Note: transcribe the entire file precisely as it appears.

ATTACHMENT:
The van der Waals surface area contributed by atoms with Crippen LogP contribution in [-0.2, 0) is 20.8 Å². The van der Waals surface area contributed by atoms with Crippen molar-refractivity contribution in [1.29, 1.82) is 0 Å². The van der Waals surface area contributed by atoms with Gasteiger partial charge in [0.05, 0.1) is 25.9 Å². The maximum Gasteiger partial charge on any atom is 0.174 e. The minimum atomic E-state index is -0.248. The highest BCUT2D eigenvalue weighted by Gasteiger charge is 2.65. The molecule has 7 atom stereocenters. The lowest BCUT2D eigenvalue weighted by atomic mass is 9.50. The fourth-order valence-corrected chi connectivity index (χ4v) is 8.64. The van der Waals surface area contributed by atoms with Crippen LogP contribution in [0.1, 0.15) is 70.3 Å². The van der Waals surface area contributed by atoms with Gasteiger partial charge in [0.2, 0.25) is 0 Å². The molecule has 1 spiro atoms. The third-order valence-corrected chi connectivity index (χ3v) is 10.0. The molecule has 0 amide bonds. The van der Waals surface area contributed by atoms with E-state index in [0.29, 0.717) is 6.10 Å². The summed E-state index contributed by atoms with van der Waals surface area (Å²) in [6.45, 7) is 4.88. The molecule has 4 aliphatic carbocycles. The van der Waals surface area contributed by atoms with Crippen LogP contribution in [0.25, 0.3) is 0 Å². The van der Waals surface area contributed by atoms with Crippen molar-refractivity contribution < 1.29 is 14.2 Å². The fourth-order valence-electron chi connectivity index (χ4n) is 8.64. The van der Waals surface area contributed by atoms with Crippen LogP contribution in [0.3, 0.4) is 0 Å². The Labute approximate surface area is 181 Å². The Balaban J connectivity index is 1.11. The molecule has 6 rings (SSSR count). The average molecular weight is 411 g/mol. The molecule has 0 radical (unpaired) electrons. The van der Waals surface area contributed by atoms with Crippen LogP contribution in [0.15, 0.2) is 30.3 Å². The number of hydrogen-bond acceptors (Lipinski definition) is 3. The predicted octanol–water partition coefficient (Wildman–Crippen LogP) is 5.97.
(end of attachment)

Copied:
The van der Waals surface area contributed by atoms with Crippen LogP contribution in [-0.2, 0) is 20.8 Å². The van der Waals surface area contributed by atoms with Crippen molar-refractivity contribution in [1.29, 1.82) is 0 Å². The van der Waals surface area contributed by atoms with Gasteiger partial charge in [0.05, 0.1) is 25.9 Å². The maximum Gasteiger partial charge on any atom is 0.174 e. The minimum atomic E-state index is -0.248. The highest BCUT2D eigenvalue weighted by Gasteiger charge is 2.65. The molecule has 7 atom stereocenters. The lowest BCUT2D eigenvalue weighted by atomic mass is 9.50. The fourth-order valence-corrected chi connectivity index (χ4v) is 8.64. The van der Waals surface area contributed by atoms with Crippen LogP contribution in [0.1, 0.15) is 70.3 Å². The van der Waals surface area contributed by atoms with Gasteiger partial charge in [0.2, 0.25) is 0 Å². The molecule has 1 spiro atoms. The third-order valence-corrected chi connectivity index (χ3v) is 10.0. The molecule has 0 amide bonds. The van der Waals surface area contributed by atoms with E-state index in [0.29, 0.717) is 6.10 Å². The summed E-state index contributed by atoms with van der Waals surface area (Å²) in [6.45, 7) is 4.88. The molecule has 4 aliphatic carbocycles. The van der Waals surface area contributed by atoms with Crippen LogP contribution in [0.25, 0.3) is 0 Å². The van der Waals surface area contributed by atoms with Crippen molar-refractivity contribution < 1.29 is 14.2 Å². The fourth-order valence-electron chi connectivity index (χ4n) is 8.64. The van der Waals surface area contributed by atoms with Crippen LogP contribution in [0.3, 0.4) is 0 Å². The Labute approximate surface area is 181 Å². The Balaban J connectivity index is 1.11. The molecule has 6 rings (SSSR count). The average molecular weight is 411 g/mol. The molecule has 0 radical (unpaired) electrons. The van der Waals surface area contributed by atoms with Crippen LogP contribution in [0.15, 0.2) is 30.3 Å². The number of hydrogen-bond acceptors (Lipinski definition) is 3. The predicted octanol–water partition coefficient (Wildman–Crippen LogP) is 5.97.